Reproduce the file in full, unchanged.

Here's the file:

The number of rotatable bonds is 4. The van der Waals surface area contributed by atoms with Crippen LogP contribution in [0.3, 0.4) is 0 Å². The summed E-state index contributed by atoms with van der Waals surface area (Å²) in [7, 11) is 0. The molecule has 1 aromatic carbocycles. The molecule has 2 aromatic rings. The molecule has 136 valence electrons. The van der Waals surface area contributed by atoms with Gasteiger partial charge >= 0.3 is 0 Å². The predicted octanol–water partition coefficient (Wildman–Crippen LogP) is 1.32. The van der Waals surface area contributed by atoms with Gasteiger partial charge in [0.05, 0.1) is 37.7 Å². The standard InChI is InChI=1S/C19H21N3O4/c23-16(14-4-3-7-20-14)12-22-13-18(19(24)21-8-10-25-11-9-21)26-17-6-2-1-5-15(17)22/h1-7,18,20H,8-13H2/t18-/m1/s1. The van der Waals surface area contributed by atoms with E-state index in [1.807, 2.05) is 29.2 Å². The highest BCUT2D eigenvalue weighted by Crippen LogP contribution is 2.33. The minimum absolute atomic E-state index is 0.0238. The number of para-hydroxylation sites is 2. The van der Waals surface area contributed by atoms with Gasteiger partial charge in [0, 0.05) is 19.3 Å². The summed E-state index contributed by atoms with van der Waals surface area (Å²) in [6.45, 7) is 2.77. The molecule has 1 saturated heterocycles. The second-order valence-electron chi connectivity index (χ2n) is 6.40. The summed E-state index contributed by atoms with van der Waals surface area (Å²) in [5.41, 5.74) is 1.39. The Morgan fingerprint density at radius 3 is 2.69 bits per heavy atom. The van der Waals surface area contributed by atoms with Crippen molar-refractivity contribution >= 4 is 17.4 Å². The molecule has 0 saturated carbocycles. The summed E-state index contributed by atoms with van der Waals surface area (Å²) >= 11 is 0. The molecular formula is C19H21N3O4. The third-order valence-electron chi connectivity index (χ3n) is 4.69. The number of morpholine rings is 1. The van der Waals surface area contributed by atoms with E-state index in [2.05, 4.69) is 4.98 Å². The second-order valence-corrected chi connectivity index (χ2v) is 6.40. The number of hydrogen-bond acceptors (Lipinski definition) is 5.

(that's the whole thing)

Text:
The number of rotatable bonds is 4. The van der Waals surface area contributed by atoms with Crippen LogP contribution in [0.3, 0.4) is 0 Å². The summed E-state index contributed by atoms with van der Waals surface area (Å²) in [7, 11) is 0. The molecule has 1 aromatic carbocycles. The molecule has 2 aromatic rings. The molecule has 136 valence electrons. The van der Waals surface area contributed by atoms with Gasteiger partial charge >= 0.3 is 0 Å². The predicted octanol–water partition coefficient (Wildman–Crippen LogP) is 1.32. The van der Waals surface area contributed by atoms with Gasteiger partial charge in [0.05, 0.1) is 37.7 Å². The standard InChI is InChI=1S/C19H21N3O4/c23-16(14-4-3-7-20-14)12-22-13-18(19(24)21-8-10-25-11-9-21)26-17-6-2-1-5-15(17)22/h1-7,18,20H,8-13H2/t18-/m1/s1. The van der Waals surface area contributed by atoms with E-state index in [1.807, 2.05) is 29.2 Å². The highest BCUT2D eigenvalue weighted by Crippen LogP contribution is 2.33. The minimum absolute atomic E-state index is 0.0238. The number of para-hydroxylation sites is 2. The van der Waals surface area contributed by atoms with Gasteiger partial charge in [0, 0.05) is 19.3 Å². The summed E-state index contributed by atoms with van der Waals surface area (Å²) in [6.45, 7) is 2.77. The molecule has 1 saturated heterocycles. The second-order valence-electron chi connectivity index (χ2n) is 6.40. The summed E-state index contributed by atoms with van der Waals surface area (Å²) in [5.41, 5.74) is 1.39. The Morgan fingerprint density at radius 3 is 2.69 bits per heavy atom. The van der Waals surface area contributed by atoms with Crippen molar-refractivity contribution >= 4 is 17.4 Å². The molecule has 0 saturated carbocycles. The summed E-state index contributed by atoms with van der Waals surface area (Å²) >= 11 is 0. The molecular formula is C19H21N3O4. The third-order valence-electron chi connectivity index (χ3n) is 4.69. The number of morpholine rings is 1. The van der Waals surface area contributed by atoms with E-state index in [2.05, 4.69) is 4.98 Å². The second-order valence-corrected chi connectivity index (χ2v) is 6.40. The number of hydrogen-bond acceptors (Lipinski definition) is 5.